Burning Season - Review
*I received a copy from Cocoa Chapters Book Tour via Kensington Books. All reviews are my own.*
I had a nostalgic moment picking up Kiki Swinson's new title, Burning Season. I remember getting in trouble at home and school for reading all the raunchy, ghetto, drug-pushing yet exciting world of adulting. It was the only thing I would read at the time! In my teenage eyes, Urban Fiction was the fast life I wanted to tiptoe in. Eventually, I stopped reading these books (they all told the same stories), and the library saw less of me. Now that I think about it, I believe this was my downfall in reading. It really took me a decade to pick a book back up again! I don't mean this in a negative way, but thank God for the pandemic!
"Set your schemes . . .
A volunteer Virginia Beach firefighter, Alayna Curry faces death every day—and is proud to carry on her retired father's legacy. But with cash always tight and her long-time boyfriend Levi pressuring her to give up what she loves to make more money, she knows she needs more cash flow to stay afloat. . .
Set your traps . . .
All Alayna has to do is keep quiet about a scheme to burn down buildings for insurance-hungry “clients.” And for a while she’s on fire from the rush, making insane cash—and finding new passion in all the wrong places. But when the money suddenly stops rolling in—and one “client” after another pushes back against the deal—Alayna and the rest of the crew stop watching out for each other and start fighting for their lives . . .
Set your life on fire . . .
Now with the cops turning up the heat and every firefighter for themselves, Alayna must walk an impossible line to get out from under. But between betrayal, secrets, and broken duty, will what loyalty she has left be the one thing that burns her life to the ground for good?"
Anyway, I'm getting off track here. I got a chance to read Burning Season, and I wasn't impressed. The synopsis had my full attention, but the story didn't live up to the hype. It was supposed to be about a young woman living up to her father's legacy and being one of the best firewomen she could be. Instead, we got a multiple POV story between her, her brother, and their Captain, all trying to figure out how to get away with scamming and a murder charge.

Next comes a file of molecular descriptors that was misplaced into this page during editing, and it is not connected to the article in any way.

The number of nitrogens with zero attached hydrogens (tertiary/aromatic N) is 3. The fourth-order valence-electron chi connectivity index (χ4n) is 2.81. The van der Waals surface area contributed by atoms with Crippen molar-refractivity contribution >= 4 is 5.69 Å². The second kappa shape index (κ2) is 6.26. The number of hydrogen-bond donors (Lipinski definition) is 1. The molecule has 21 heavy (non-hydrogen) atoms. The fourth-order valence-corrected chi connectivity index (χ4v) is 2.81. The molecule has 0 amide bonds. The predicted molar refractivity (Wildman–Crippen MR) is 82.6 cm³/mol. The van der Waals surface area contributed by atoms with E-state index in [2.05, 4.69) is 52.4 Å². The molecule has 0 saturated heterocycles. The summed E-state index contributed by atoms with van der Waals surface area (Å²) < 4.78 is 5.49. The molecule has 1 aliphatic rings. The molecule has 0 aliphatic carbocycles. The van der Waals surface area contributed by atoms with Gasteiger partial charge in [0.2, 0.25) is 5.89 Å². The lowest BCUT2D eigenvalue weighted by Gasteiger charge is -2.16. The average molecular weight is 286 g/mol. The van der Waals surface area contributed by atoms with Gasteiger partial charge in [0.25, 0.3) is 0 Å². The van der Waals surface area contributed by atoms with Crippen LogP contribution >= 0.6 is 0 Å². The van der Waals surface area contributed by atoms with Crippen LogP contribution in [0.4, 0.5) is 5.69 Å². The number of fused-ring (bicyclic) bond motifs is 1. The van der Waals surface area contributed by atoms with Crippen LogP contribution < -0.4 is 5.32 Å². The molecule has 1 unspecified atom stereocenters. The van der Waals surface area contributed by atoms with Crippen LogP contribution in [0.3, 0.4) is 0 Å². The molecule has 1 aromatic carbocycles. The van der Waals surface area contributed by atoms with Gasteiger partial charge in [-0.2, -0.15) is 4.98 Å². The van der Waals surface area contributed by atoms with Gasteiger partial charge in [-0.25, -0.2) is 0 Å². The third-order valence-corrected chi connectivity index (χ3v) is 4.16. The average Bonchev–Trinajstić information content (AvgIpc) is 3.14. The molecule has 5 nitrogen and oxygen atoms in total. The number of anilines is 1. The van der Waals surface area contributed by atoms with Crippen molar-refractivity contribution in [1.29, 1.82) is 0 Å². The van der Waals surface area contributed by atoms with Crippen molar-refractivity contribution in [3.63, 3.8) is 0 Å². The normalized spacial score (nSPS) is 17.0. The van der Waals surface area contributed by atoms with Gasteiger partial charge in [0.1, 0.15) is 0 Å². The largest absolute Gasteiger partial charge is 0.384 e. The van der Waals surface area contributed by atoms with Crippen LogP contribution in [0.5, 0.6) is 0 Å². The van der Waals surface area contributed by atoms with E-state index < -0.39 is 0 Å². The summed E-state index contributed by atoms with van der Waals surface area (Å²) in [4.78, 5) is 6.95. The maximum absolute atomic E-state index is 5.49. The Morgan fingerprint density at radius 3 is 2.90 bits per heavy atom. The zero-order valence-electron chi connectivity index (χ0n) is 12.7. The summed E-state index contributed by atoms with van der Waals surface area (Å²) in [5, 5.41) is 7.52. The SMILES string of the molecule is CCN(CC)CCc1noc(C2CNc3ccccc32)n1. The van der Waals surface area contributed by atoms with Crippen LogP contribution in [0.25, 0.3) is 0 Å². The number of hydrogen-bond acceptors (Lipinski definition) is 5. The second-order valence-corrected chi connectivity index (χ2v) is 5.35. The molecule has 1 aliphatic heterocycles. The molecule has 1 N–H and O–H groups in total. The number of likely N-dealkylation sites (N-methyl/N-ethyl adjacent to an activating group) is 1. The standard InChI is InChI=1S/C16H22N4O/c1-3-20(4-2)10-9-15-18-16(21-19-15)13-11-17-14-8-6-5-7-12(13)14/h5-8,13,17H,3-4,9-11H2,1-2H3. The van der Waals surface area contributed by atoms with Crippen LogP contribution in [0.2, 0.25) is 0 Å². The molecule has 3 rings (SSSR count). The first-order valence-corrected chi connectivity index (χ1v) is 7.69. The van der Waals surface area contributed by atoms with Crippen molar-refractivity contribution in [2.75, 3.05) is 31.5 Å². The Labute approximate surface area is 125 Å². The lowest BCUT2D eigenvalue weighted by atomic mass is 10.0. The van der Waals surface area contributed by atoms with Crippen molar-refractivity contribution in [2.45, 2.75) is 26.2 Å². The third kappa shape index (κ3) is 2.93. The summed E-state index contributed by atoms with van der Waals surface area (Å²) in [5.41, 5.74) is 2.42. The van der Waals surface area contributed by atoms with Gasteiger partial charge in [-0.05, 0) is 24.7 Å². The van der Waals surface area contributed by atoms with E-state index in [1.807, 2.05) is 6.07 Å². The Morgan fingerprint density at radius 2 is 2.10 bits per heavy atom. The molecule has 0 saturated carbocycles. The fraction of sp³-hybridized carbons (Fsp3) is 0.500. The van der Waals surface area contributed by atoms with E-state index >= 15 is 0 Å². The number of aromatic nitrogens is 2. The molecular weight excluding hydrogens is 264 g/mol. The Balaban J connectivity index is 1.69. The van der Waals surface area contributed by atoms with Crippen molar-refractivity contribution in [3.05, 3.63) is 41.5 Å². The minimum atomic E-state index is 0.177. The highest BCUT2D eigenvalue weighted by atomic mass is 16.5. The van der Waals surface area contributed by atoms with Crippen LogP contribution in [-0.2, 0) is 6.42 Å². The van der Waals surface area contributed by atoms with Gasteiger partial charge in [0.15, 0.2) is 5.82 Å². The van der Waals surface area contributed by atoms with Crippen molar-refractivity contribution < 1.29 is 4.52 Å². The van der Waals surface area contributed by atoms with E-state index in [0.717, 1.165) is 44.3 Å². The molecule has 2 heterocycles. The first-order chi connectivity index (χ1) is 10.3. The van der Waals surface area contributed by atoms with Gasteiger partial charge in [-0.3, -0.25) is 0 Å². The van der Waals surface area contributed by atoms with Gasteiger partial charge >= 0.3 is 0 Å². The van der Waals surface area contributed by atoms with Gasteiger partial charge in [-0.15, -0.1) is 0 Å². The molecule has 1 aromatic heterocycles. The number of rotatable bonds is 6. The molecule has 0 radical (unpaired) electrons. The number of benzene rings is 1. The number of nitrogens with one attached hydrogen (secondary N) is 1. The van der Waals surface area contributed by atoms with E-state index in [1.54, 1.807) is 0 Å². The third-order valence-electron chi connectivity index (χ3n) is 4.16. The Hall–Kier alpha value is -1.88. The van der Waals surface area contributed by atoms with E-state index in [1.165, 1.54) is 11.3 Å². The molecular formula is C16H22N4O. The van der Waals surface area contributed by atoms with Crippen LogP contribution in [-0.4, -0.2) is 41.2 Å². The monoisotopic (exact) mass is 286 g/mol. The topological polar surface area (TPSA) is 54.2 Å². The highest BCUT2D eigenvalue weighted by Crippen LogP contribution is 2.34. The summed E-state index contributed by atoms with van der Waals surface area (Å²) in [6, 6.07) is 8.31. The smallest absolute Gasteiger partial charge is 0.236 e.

My biggest disappointment with this story is that I thought it would be more focused on the main character, Alayna. Burning Season wasn't about her at all. Even though she is the main character, she's written as if she was a side character. Literally, the story introduces her brother Alonzo and the insurance hustle before we even get to know her. If we could go back, I'd reshape the synopsis to include her brother and the Captain and mention the side hustle they had because they damn sure weren't putting out fires.
Aside from the lack of girl power, the story was very predictable. None of the characters made smart decisions, and most were so unbelievable that I had to put the book down a few times to prevent me from throwing it against the wall. I don't know why this book is categorized as a Thriller because the suspense wasn't there. There was plenty of drama and mess, so if that's up your alley, you have something to look forward to.
Overall I rated this book 2.5 stars. I'm tired. This could have been executed better. There's a reason I stopped reading Urban Fiction novels, and Burning Season did not help. And what's bad about it is that the story still needs to be finished. It had a very abrupt ending. I can't call it a cliffhanger because the story is done, but it isn't completed. Yea, it's a weird sentence, but trust me, it makes sense. If this is a start to a new series, I will not be tuning in.
Burning Season is available now!